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i'm supposed to be at work this morning so i have to be at work in tarrance. >> reporter: will you get to work? >> maybe by lunch. >> reporter: will you have to find child care? >> yes. she's supposed to be in the school and here i am looking for my other child. >> reporter: she says she understands why the school district made the decision it did but this eels the story that we'll hear time and time again throughout los angeles today. the ripple effect of this decision, you're talking about more than 900 schools, more than 600,000 kids. along with the staff and everyone who works for the school district and the parents who now have to make other arrangements the try and deal with this situation. now, here at hollywood high school, all has been quiet since classes canceled this morning. a squad is parked out front. a couple of police officers have been walking around the school throughout the day, sweeping it to make sure there's nothing out of the ordinary and we're told
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that's what's happening at every school in this district until they can give the all clear and say that they know everything is safe. and it's safe to resume school. thomas? >> joe, we heard from the l.a. superintendent of schools talking about the that they made this decision, a calming way and not take a chance on this. but explain the efforts that now have to go into what you saw there at hollywood high school about sweeping and how many different school locations to get that kind of attention before they say all clear. >> reporter: yeah. well, our understanding is that every single school is going to have some sort of sweep done. we don't know the exact details of that but we're talking about more than 900 schools in this district. many of them are elementary schools so, again, we have seen two police officers here. they basically walking around, talking to people, even us sitting here for a long period of time just to make sure there's nothing suspicious, seeing if there's anything out of the ordinary.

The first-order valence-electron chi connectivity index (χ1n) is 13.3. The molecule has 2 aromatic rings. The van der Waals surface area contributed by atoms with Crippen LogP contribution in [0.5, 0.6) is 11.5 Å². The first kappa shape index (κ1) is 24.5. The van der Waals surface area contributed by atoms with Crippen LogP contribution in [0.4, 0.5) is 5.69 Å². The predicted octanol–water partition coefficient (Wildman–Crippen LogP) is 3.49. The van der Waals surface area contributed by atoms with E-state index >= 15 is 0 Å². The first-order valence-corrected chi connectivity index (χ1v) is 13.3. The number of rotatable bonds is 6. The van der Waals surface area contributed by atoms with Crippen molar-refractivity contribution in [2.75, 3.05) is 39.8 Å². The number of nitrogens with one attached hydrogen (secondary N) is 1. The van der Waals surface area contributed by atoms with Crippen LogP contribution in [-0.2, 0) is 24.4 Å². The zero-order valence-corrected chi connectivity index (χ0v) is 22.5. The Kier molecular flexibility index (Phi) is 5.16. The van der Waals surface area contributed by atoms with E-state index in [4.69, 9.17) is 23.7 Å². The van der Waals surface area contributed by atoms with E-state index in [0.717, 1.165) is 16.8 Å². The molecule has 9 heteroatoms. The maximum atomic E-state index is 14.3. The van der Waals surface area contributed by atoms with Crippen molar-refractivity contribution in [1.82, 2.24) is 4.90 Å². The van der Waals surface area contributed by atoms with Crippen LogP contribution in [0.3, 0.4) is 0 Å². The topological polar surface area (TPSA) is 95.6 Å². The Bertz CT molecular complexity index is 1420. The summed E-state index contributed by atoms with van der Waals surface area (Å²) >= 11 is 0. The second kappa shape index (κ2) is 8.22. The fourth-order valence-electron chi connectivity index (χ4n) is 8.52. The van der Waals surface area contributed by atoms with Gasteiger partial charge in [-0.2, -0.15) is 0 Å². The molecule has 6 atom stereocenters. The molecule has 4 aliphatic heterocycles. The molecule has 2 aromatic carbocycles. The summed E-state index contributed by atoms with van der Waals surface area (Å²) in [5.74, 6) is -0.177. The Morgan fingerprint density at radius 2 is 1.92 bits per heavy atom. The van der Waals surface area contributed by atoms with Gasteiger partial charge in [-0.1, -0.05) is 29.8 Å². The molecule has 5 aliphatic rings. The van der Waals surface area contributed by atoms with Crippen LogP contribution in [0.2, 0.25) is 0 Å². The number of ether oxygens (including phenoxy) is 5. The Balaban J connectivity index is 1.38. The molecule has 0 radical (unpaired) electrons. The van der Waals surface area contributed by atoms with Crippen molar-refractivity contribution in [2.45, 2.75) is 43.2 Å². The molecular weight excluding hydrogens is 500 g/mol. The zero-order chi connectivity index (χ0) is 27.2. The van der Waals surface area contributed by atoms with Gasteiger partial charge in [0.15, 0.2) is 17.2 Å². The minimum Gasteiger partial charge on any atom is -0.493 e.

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when the superintendent made this announcement this morning, they put out a twitter that basically said all qualified personnel would be conducting these searches at schools throughout the area. as we heard from the school district just a little bit ago, we haven't really heard what you would say is the all-clear yet at this point. we believe the searches and investigation going on before a final decision about when school is going to resume. we should note finals were supposed to start today in this school district. a lot of kids told us that. they were maybe up late last night preparing for the tests to take place tuesday, wednesday and thursday and we have to wait to see if that schedule is bumped to wednesday, thursday and friday as the week moves along and for kids it's another issue and spent time preparing for finals and wait another day for those to start. >> different perspectives of ripple effects with this. joe, thanks so much. we with a tonight bring in nbc's morgan radford. morgan is in los angeles inside the room where we had that press
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briefing. police and city officials defending the decision to close the schools but it seems as if and if i heard it correctly the l.a. police chief and also the mayor said while they support this decision, it wasn't theirs. it was truly the superintendent's. >> reporter: it was interesting, thomas. i think you hit the nail on the head. listening to you and brian describing the ambivalence, that's the feeling inside this room waiting for the next press conference to begin. in the last press conference, thomas, you heard l.a. officials seem to do three separate things. one, they really backed off of this being a credible threat. two, you could hear in their voice preparing for criticism against their decision to close these schools and then third and finally, we heard them give very limited specifics about the actual threat. they did say the e-mail is very specific. it only targeted the public schools and that the original document routed through germany and the origin of that document